Zenor’s mother, Norla, found that her years of dealing with younglings were put to good effect as she found herself in charge of a daily crèche of all the Camp’s infants while their mothers helped out planting the fields below or working the herb gardens or helping cut trees into timber for the mine. It was, Master Zist had suggested, a good way to immerse her in activity while keeping her close to her youngest children. Before, the task had been rotated amongst all the women with infants, but now Norla’s cottage was filled with diapers in various stages of use, and mothers stopped in whenever they could to check on their babies, giving the widowed Norla more contact with the rest of the Camp than she would have had otherwise.

The hill of coal on the other side of the valley from the mine grew steadily in size, but not without cost.

Kindan heard but kept to himself many late night conversations spoken in low voices in the Harper’s cottage. With the exception of Tarik, nearly all the miners had come to pay their respects at one time or another to the new Harper. Many returned. All were worried.

“Sure, we’re getting coal enough, but for how long?” was the common complaint. “Without new diggings, we’ll soon be reduced to either working the pillars or . . . just giving up.”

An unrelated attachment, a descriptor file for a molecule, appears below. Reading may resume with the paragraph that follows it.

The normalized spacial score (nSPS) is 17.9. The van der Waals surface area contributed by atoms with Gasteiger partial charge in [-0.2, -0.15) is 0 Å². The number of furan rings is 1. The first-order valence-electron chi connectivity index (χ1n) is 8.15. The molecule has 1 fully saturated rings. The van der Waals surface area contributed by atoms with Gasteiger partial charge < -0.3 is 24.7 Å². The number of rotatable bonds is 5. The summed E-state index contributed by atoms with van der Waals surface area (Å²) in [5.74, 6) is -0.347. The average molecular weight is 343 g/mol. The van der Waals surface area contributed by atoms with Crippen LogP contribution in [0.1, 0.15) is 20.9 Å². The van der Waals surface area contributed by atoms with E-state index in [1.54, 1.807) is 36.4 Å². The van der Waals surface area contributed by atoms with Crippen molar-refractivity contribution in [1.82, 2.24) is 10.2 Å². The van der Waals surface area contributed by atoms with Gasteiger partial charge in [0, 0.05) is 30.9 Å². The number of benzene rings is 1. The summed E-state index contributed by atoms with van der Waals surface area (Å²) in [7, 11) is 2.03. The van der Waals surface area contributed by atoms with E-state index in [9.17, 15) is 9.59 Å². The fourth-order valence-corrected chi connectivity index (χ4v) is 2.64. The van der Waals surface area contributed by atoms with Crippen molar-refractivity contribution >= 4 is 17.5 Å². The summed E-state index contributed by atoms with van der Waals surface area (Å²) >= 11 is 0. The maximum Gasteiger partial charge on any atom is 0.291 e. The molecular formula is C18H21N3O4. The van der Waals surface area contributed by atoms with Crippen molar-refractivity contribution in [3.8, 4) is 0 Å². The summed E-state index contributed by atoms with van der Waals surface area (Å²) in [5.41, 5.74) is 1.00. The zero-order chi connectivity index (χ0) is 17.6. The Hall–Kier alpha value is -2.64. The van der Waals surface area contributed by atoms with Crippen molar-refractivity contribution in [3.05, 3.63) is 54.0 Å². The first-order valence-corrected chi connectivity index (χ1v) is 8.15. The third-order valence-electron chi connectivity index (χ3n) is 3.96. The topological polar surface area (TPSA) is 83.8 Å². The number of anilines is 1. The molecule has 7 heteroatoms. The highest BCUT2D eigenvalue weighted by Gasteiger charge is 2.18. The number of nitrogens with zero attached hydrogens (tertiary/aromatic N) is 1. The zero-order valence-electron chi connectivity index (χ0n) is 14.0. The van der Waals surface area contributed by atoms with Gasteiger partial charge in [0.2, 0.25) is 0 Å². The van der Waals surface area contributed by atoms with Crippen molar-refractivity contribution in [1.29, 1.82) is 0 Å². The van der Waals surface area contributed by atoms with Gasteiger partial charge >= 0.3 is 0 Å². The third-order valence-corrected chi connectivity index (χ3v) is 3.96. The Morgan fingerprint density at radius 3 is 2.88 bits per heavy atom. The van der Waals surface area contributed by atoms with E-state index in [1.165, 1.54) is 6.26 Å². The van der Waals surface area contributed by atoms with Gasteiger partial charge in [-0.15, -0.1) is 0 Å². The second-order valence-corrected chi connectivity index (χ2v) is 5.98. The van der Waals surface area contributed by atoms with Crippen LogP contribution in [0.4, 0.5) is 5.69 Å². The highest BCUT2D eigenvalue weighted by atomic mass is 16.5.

Kindan hadn’t been surprised the next morning when he had been asked to explain to the MasterHarper what was meant by “working the pillars.”

“A coal field’s a huge field underground,” Kindan had said. “There’s rock on top of it that’s pressing down. When we dig, we leave large pillars of coal untouched to help support the rock above—”

“But that’s not the only way to do it, is it?”

Kindan nodded. “You could build in supports and then pull out the pillars. In fact, if the field weren’t so huge, or when it’s finally mined out—probably not before the end of the coming Pass or even longer—”

“More than fifty Turns?” Master Zist was impressed.

Kindan nodded again. “The seam’s a good three meters wide, and there’s acres of it down there. The Camp would have to be proved and then they’d drill some more shafts, one for air and the other just for coal, and they’d probably make roads on the level wide enough for workbeasts to haul the coal out, instead of just men with carts or wheelbarrows.”

Master Zist sighed, shaking his head at his own ignorance. “Let’s get back to the pillars.”

Kindan nodded. “The pillars keep the rock above the coal from bearing down on the field and crushing the coal. They support the weight. If you work your pillars—”

“Then you run the risk of crushing the whole field?” Master Zist guessed.

Kindan smiled at the Harper. “Exactly!” he agreed.

“So when would it make sense to work your pillars?”

Kindan shrugged. “I don’t know everything about mining, Master Zist,” he admitted reluctantly.

“Just give me a guess, then,” the Harper allowed.

“Well . . . I can think of two times: when you need to get coal out in a hurry and you’re not going to keep mining; and when you’ve mined everything else and you’re willing to build up new pillars to bear the load while you work the coal pillars,” Kindan said.

BOOK: Dragon's Kin
6.25Mb size Format: txt, pdf, ePub
ads